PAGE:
The Concession Caucus is promoting the Toyota model of workplace organization.  The CC is depriving members of the right to ratify contract changes. The CC, in violation of Article 19 Section 6 of the UAW Constitution, is encouraging whipsawing competition between locals. The CC is not defending workers rights on the job. A case in point, at a Delphi plant,  Local 696, in Dayton, Ohio the Bargaining Chair was fired; the Local President was arrested in the plant for “trespassing”; rank and file members are routinely subjected to harassment, intimidation, and suspension;  the Concession Caucus has done nothing to protect them.   
 
    Why should non union workers take the risk to organize for a union that won’t defend its dues paying members? Who needs a union to bargain for concessions and against union work rules?

    Organizing is the pivotal challenge we face as a union. The Concession Caucus chose not to address the “Proposed Resolution on Organizing” at the convention. They were too busy pumping helium into balloons.

    In Gettelfinger’s opening remarks he stated; “The challenges we face aren’t the kind that can be ridden out. They’re structural challenges, and they require new and farsighted solutions.”

    The structural challenges Gettelfinger referred to were restructurings in the automotive business. But the structural challenge we face as a union is organizing workers not employers. If we had succeeded at organizing workers in the transplants, both the UAW and the Big 3 would be in a stronger position today. Organizing is the business of the union and the Concession Caucus evaded the debate preferring company-union collaboration and pandering for the Democrats despite the fact their “partners” are cheating on them and John Kerry didn’t use the word union even once during his acceptance speech at the Democratic Convention in 2004. Our failure to organize has rendered us irrelevant.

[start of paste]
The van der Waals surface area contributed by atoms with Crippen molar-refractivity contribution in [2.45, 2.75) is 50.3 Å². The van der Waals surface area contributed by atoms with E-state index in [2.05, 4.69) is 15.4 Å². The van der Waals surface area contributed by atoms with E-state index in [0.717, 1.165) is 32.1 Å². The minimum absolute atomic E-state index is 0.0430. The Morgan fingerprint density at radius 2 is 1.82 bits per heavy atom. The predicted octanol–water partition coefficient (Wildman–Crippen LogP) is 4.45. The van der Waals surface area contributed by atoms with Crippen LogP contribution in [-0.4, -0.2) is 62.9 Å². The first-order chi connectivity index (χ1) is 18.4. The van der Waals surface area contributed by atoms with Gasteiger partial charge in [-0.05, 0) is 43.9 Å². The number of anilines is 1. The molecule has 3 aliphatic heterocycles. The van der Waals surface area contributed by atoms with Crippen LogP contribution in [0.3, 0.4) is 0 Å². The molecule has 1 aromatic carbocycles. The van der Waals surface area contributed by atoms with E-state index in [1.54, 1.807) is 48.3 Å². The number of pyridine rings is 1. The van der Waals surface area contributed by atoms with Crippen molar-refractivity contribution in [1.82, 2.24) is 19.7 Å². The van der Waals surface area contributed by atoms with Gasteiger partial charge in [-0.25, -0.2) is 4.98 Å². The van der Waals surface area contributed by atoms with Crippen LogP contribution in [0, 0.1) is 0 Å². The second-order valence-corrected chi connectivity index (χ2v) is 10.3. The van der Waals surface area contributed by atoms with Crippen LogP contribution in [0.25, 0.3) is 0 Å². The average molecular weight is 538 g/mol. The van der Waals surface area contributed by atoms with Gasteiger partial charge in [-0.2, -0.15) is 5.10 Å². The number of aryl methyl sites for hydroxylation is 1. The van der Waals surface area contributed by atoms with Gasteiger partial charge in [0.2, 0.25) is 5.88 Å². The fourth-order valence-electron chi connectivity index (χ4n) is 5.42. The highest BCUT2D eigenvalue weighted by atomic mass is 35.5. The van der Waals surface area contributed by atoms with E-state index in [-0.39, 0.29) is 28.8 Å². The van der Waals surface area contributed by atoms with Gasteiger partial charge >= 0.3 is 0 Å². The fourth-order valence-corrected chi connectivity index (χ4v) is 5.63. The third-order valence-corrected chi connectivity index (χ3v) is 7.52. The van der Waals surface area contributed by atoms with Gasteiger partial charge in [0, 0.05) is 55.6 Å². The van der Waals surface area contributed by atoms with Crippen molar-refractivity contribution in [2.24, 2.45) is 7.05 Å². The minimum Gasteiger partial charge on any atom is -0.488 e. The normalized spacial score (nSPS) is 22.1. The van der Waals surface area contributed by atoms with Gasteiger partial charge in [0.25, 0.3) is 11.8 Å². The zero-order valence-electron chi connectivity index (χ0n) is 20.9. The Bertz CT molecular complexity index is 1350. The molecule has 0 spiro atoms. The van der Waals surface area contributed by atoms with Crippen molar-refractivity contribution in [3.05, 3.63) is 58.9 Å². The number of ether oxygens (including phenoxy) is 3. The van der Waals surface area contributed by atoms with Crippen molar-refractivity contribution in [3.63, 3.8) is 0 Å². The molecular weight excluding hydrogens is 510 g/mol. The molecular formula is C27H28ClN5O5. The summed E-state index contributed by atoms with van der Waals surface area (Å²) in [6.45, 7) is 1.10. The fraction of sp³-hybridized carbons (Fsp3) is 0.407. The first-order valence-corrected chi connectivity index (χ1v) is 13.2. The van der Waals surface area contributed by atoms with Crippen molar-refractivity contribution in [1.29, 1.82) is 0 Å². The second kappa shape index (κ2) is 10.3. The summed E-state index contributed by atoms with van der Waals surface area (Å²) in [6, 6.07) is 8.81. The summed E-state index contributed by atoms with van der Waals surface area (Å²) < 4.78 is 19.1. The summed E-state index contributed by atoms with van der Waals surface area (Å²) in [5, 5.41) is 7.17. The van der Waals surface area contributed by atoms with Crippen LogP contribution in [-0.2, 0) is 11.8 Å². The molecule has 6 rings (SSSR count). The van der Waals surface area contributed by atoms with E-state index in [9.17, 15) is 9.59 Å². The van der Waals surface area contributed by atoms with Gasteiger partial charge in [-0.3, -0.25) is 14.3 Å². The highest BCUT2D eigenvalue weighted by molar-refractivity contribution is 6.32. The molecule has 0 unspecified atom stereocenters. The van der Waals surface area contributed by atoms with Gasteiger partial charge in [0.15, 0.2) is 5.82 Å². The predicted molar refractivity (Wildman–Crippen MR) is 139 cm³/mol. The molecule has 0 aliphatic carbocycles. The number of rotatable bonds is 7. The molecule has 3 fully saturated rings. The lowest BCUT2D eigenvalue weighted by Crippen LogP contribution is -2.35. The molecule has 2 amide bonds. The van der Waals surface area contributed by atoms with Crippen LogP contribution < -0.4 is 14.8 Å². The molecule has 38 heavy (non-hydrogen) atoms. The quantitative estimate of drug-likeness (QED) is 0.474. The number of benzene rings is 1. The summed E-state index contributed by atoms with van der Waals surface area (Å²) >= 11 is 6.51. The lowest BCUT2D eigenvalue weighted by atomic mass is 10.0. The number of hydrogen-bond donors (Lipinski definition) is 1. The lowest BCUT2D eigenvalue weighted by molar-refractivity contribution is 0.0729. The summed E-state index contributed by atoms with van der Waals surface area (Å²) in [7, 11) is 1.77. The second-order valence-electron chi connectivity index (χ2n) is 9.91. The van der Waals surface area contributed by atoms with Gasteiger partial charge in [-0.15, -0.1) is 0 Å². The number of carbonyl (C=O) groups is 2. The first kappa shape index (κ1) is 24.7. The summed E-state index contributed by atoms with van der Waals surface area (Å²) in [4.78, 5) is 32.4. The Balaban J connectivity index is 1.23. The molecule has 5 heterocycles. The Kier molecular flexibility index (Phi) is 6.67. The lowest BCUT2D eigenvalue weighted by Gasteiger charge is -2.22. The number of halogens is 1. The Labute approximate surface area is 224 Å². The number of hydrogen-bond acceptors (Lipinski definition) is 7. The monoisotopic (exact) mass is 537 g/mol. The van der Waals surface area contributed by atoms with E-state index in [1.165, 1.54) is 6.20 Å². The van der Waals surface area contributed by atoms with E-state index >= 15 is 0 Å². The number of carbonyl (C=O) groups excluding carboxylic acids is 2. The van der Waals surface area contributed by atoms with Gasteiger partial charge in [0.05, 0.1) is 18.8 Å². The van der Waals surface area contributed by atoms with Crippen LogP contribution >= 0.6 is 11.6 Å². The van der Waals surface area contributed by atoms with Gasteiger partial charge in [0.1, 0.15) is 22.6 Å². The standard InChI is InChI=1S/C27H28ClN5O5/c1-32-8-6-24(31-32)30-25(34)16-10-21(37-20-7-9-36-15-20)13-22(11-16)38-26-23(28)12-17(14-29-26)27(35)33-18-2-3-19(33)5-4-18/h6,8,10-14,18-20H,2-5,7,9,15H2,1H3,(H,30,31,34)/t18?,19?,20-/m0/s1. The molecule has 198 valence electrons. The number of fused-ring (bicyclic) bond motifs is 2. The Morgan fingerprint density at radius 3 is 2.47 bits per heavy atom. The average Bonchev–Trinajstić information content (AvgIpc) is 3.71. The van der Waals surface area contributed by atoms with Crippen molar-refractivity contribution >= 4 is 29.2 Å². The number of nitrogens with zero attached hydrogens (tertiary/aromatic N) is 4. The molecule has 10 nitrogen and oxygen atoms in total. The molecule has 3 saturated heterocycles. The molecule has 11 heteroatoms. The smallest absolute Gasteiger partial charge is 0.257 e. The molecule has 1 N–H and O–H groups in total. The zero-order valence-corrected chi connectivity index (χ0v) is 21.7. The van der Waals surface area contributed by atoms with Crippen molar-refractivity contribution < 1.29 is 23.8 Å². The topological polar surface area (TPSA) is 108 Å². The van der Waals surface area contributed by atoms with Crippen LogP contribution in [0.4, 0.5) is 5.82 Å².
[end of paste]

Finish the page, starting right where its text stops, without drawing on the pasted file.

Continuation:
Toyota workers don’t want a Toyota style workplace, or a contract that gives the boss the whip and workers the pink slip. The Concession Caucus strategy of card check neutrality with employers is not a realistic option at Toyota or Honda or even BMW. 

    If we don’t draw the line at Delphi, we send a message of defeat. The UAW can’t retreat to victory. If we aren’t willing to fight for organized workers, how can we expect unorganized workers to fight for the UAW? We can’t stand down at Delphi and expect non union workers to stand up for the UAW. Non union workers don’t need a buy out, they need a buy in. The only way to succeed at organizing is fight to win. Retreat is not an option. If Delphi is allowed to succeed in its attempt to break contracts and dump workers, all the multinationals will follow suit.

    The Concession Caucus is scared and it shows. If we fail to organize Toyota, Gettelfinger’s legacy may well be the epitaph of the UAW.
                                                                                 sos, shotwell